<last>Hilton</last>
</Authentication>

Finally, to return the SOAP response to the caller, the SA_SET_SOAP_HEADER stored procedure is used:

CALL SA_SET_SOAP_HEADER( 'authinfo', authinfo );

As in the example in the previous section, the last step is the calculation that converts from degrees Fahrenheit to degrees Celsius.

At this point, you now have a SQL Anywhere web service server running that can convert temperatures from degrees Fahrenheit to degrees Celsius as in the previous section. The major difference, however, is that it can also process a SOAP header from the caller and send a SOAP response back to the caller.

This is only half of the picture. The next step is to develop an example client that can send SOAP requests and receive SOAP responses.

If you have followed the steps outlined in the previous section, you can skip steps 1 through 3 and go directly to step 4.

♦  To send and receive SOAP headers
  1. Create another database for use with a second server.

    dbinit ftc_client
  2. Start the personal server using this database.

    dbeng11 ftc_client.db
  3. Connect to the personal server using another instance of Interactive SQL.

    dbisql -c "UID=DBA;PWD=sql;ENG=ftc_client"
  4. Using Interactive SQL, create a stored procedure.

    CREATE PROCEDURE FtoC( temperature FLOAT,
        INOUT inoutheader LONG VARCHAR,
        IN inheader LONG VARCHAR )
      URL 'http://localhost:8082/FtoCService'
      TYPE 'SOAP:DOC'
      SOAPHEADER '!inoutheader!inheader';

    The URL clause is used to reference the SOAP web service. The string 'http://localhost:8082/FtoCService' specifies the URI of the web service that is going to be used. This is a reference to the web server that is listening on port 8082.

    The default format used when making a web service request is 'SOAP:RPC'. The format chosen in this example is 'SOAP:DOC', which is similar to 'SOAP:RPC' but allows for a richer set of datatypes. SOAP requests are always sent as XML documents. The mechanism for sending SOAP requests is 'HTTP:POST'.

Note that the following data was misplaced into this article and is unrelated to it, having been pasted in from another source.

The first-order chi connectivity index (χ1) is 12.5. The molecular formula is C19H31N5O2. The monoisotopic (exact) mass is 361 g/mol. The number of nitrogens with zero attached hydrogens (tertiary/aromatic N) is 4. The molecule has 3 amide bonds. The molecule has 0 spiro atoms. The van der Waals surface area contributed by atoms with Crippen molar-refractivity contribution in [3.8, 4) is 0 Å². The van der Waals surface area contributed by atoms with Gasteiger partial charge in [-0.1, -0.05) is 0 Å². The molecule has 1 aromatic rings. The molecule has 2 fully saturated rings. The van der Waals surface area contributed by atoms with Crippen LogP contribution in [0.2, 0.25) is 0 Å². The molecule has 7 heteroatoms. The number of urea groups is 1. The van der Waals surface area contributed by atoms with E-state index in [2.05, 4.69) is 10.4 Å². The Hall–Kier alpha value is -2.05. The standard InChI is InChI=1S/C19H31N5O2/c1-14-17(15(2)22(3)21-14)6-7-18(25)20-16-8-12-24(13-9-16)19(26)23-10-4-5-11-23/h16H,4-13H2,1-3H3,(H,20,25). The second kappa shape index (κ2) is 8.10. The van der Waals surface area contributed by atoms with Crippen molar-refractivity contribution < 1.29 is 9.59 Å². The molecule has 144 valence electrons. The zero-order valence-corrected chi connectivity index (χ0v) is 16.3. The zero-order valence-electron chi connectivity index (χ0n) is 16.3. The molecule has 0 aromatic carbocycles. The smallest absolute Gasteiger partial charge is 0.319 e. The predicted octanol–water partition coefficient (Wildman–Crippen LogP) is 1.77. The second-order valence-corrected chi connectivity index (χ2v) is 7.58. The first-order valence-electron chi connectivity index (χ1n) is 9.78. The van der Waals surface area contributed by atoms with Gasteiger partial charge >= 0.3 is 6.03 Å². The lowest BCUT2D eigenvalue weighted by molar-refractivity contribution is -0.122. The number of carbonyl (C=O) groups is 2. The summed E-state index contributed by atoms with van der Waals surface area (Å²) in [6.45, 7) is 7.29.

The substitution variables in a SQL Anywhere client procedure (inoutheader, inheader) must be alpha-numeric. If the web service client is declared as a function, all its parameters are IN mode only (they cannot be assigned by the called function). Therefore, OPENXML or other string functions will have to be used to extract the SOAP response header information.

  5. You need a wrapper for the FtoC stored procedure so create a second stored procedure as follows. Unlike the example in the previous section, this one includes additional statements to create a special SOAP header, send it in a web service call, and process a response from the web server. If you have already worked through the example in the previous section, change the CREATE below to ALTER since you are now going to modify the stored procedure.

    CREATE PROCEDURE FahrenheitToCelsius( temperature FLOAT )
    BEGIN
      DECLARE io_header LONG VARCHAR;
      DECLARE in_header LONG VARCHAR;
      DECLARE result LONG VARCHAR;
      DECLARE err INTEGER;
      DECLARE crsr CURSOR FOR
        CALL FtoC( temperature, io_header, in_header );
      SET io_header =
        '<Authentication xmlns="SecretAgent" ' ||
                         'mustUnderstand="1">' ||